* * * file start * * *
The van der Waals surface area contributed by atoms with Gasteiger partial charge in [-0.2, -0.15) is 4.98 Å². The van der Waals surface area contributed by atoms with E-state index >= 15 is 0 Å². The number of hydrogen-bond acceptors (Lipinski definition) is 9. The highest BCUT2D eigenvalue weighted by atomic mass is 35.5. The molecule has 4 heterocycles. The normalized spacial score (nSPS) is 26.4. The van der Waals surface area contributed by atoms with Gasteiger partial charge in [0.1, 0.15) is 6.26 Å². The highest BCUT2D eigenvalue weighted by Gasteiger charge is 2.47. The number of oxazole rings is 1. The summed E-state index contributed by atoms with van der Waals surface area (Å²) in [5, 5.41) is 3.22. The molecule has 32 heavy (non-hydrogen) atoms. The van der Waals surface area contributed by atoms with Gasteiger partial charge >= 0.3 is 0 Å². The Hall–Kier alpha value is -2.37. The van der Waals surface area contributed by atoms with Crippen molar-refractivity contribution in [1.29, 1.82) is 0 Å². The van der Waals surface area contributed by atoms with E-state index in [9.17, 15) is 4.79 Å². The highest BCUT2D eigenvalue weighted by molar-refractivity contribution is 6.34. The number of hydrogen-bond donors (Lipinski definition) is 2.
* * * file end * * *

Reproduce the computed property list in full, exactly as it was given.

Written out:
The van der Waals surface area contributed by atoms with Gasteiger partial charge in [-0.2, -0.15) is 4.98 Å². The van der Waals surface area contributed by atoms with E-state index >= 15 is 0 Å². The number of hydrogen-bond acceptors (Lipinski definition) is 9. The highest BCUT2D eigenvalue weighted by atomic mass is 35.5. The molecule has 4 heterocycles. The normalized spacial score (nSPS) is 26.4. The van der Waals surface area contributed by atoms with Gasteiger partial charge in [0.1, 0.15) is 6.26 Å². The highest BCUT2D eigenvalue weighted by Gasteiger charge is 2.47. The number of oxazole rings is 1. The summed E-state index contributed by atoms with van der Waals surface area (Å²) in [5, 5.41) is 3.22. The molecule has 32 heavy (non-hydrogen) atoms. The van der Waals surface area contributed by atoms with Gasteiger partial charge >= 0.3 is 0 Å². The Hall–Kier alpha value is -2.37. The van der Waals surface area contributed by atoms with Crippen molar-refractivity contribution in [1.29, 1.82) is 0 Å². The van der Waals surface area contributed by atoms with E-state index in [9.17, 15) is 4.79 Å². The highest BCUT2D eigenvalue weighted by molar-refractivity contribution is 6.34. The number of hydrogen-bond donors (Lipinski definition) is 2.